Teachers´ attitudes towards "inclusion"
Skrivet 2019-06-05 13:15 av |
As usual, as in the heading, I put inclusion in quotes when refering to the placement definition of inclusion. When it comes to attitudes towards inclusion, the starting point is always a placement definition because if we mean that inclusion by definition is something good, it becomes strange to ask for attitudes towards it. In order to avoid misunderstandings, I will here write about teachers' attitudes to placement of pupils with special needs in mainstream classrooms.
My starting point is an interesting and much cited research review by de Boer, Pilj and Minnaert from 2011 (see reference below). The review is about the views of elementary school teachers on the placement of students´ with special needs in mainstream classrooms. It is the same researchers who conducted the research review I wrote about in a previous blog and which was about parents' views on "inclusion" (i.e. placement). The researchers use partly the same approach as in the previous review, where studies are divided based on whether positive, neutral or negative attitudes are expressed. However, the present review covers more studies (28 against 10) than the one about parents´ views.
The researchers' definition of what is positive and negative support is quite strictly defined and most studies are categorized as neutral (19). The participants in the other nine studies express negative attitudes according to the criteria used..
The researchers also analyzed the impact of different factors on teacher attitudes such as gender, teacher experience, experience of having students with special needs in the classroom, training and type of special needs. Experience of teaching students with special needs seems to have the strongest relation to attitudes , where more experience correlates with more positive attitudes. In this context, of course, the question should be asked concerning what is the chicken and the egg. Some training programs also seem to be related to more positive attitudes.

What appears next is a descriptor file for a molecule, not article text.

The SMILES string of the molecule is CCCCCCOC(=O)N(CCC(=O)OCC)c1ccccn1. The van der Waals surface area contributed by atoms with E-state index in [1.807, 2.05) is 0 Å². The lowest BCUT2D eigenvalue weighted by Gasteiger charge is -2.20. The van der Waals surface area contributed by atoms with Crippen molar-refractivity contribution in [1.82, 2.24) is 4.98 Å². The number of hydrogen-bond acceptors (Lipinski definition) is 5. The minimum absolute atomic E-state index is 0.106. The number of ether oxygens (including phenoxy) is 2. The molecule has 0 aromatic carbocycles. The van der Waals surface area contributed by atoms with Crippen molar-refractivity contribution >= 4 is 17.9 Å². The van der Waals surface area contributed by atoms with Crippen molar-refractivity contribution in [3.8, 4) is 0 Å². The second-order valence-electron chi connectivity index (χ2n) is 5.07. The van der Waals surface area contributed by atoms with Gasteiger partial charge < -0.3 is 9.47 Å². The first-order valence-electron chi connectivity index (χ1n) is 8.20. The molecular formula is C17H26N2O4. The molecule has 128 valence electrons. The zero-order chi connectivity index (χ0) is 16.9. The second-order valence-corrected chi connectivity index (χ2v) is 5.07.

A central problem
The biggest drawback with the review is that it is on a level of abstraction where it is difficult to understand what the attitudes mean. Attitudes are e.g. more negative in studies conducted outside the US and Europe and this could possibly have to do with cultural differences in the view of special needs.
The uncertainty also applies to the more immediate context. The question is begging as to what kind of placements teachers have had experience with when the display their attitudes towards the mainstreaming of students with special needs.
However, these remarks should not detract from the importance of the review. The issue of placing students with special needs in mainstream classrooms has to a large extent been driven from the special educational community and obviously not all teachers are favourable to the idea and it is very important that this is recognized.